Thanksgiving is fast approaching, and while every family has different traditions, mine always seemed odder than most. I’d never dream of changing them, though; they were created by my grandmother almost 100 years ago, when she celebrated her first Thanksgiving.
What did Thanksgiving – the holiday that epitomizes the “American Dream” – look like to my grandma’s newly immigrated family of Ashkenazi Jews struggling to survive in Williamsburg and stay afloat in a strange new world? Let’s just say it involved some resourcefulness – and some chicken livers.
My grandma, Zelda Marder Singer, immigrated with her family to the U.S. in 1923 when she was 13 years old. Her mother died soon after. Zelda was the oldest child of five and became a surrogate mother to her siblings, giving them all unintentionally unfortunate haircuts, and taking on one too many responsibilities. Enjoying her adolescence wasn’t an option; she dropped out of high school and started working at Fox’s U-Bet Chocolate Factory (maker of the best kosher chocolate syrup), becoming the family breadwinner.
Her first Thanksgiving truly put the ideals of the “American Dream” – and Zelda’s cooking skills – to the test. A giant turkey, fresh veggies and decadent side dishes were clearly not on the cards, but with a few ingredients my grandma created a lavish meal. She had enough money for a fat chicken, saltine crackers and some questionable vegetables on the brink of turning moldy. To say she used every bit of that bird is an understatement. From the gizzards she made gravy, she saved the fat for schmaltz, and added the livers to the stuffing.
As a child growing up in a non-Jewish community, I was always confused and slightly embarrassed about why our family’s Thanksgiving meal had to be so bizarre. Trying to explain to my elementary school friends that my family put their own Jewish twist on American classics – adding gizzards to the stuffing and throwing a little bit of schmaltz in everything – never went over well.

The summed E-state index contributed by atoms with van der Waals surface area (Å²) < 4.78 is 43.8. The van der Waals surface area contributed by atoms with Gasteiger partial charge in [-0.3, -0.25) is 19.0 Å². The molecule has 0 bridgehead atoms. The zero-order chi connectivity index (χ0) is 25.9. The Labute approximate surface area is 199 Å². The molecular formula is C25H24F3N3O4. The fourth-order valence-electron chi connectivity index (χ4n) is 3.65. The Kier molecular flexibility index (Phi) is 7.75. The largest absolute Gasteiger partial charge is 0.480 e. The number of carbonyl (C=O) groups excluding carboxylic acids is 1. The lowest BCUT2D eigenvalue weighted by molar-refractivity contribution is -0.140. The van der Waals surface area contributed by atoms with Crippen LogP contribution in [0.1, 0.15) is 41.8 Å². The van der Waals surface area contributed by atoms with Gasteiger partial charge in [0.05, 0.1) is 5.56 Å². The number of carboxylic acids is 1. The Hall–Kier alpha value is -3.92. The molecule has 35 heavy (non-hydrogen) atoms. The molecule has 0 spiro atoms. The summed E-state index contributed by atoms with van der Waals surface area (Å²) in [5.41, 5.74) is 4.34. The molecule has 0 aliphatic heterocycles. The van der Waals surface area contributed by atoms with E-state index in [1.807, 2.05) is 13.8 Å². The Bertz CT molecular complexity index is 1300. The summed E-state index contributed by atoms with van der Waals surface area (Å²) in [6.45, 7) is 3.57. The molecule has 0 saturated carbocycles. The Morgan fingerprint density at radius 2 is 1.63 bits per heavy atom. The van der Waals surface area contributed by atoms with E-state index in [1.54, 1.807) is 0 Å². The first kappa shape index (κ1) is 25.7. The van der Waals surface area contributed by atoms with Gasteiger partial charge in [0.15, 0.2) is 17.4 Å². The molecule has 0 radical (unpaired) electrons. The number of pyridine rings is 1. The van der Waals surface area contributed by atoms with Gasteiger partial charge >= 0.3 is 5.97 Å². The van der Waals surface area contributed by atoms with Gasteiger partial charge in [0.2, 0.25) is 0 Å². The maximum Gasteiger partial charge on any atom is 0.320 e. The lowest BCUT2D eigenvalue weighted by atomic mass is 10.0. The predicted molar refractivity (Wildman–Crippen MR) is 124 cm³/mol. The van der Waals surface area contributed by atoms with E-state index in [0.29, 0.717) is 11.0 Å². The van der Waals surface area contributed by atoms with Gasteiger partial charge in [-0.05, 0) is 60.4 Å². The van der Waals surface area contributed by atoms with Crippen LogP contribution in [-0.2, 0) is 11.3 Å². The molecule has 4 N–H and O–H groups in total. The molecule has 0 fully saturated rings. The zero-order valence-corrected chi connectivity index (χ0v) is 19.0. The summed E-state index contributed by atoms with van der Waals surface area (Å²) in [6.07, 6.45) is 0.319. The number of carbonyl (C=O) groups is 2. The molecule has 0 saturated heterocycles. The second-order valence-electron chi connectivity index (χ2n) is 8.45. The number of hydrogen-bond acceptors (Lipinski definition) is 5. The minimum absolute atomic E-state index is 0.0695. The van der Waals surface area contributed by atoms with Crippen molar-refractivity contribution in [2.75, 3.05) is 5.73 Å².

It wasn’t until her passing that I truly understood why we still eat Grandma’s stuffing. Why, to this day, we have two stuffings on our Thanksgiving table: one with chicken liver and one without, which we discuss in depth, the majority preferring Grandma’s recipe every year. Zelda Marder Singer embraced the ideology of the “American Dream,” creating traditions that have stuck in our family for almost 100 years, for which we are forever thankful.
- 2 lb chicken livers
- 2 boxes saltine crackers
- ¼ cup water
- 8 large onions, sliced lengthwise
- 2 8-oz boxes white button mushrooms, sliced thin
- 6 large carrots, peeled and cut into strips
- 6 stalks celery, chopped
- vegetable oil
- Preheat oven to 350°F.
- In a large bowl, soften the crackers in the water.
- In a medium-size skillet over medium heat, saute the chicken livers until the insides are no longer pink. Season with salt and pepper.
- Add the onions to the skillet and saute until lightly caramelized. Then add the mushrooms and continue to caramelize. Season with salt and pepper. When the mushrooms and onions are golden brown, add them to another large bowl.
- Finely dice the livers and add to the mushrooms and onions. Add the carrots and celery. Squeeze the water out of the soaked crackers and add to the other ingredients. Mix to combine and spread the mixture into a baking dish.
- Bake, covered, for 45 minutes. Then bake for an additional 15 minutes uncovered. Turn the oven up to 375°F if the stuffing is slow to brown.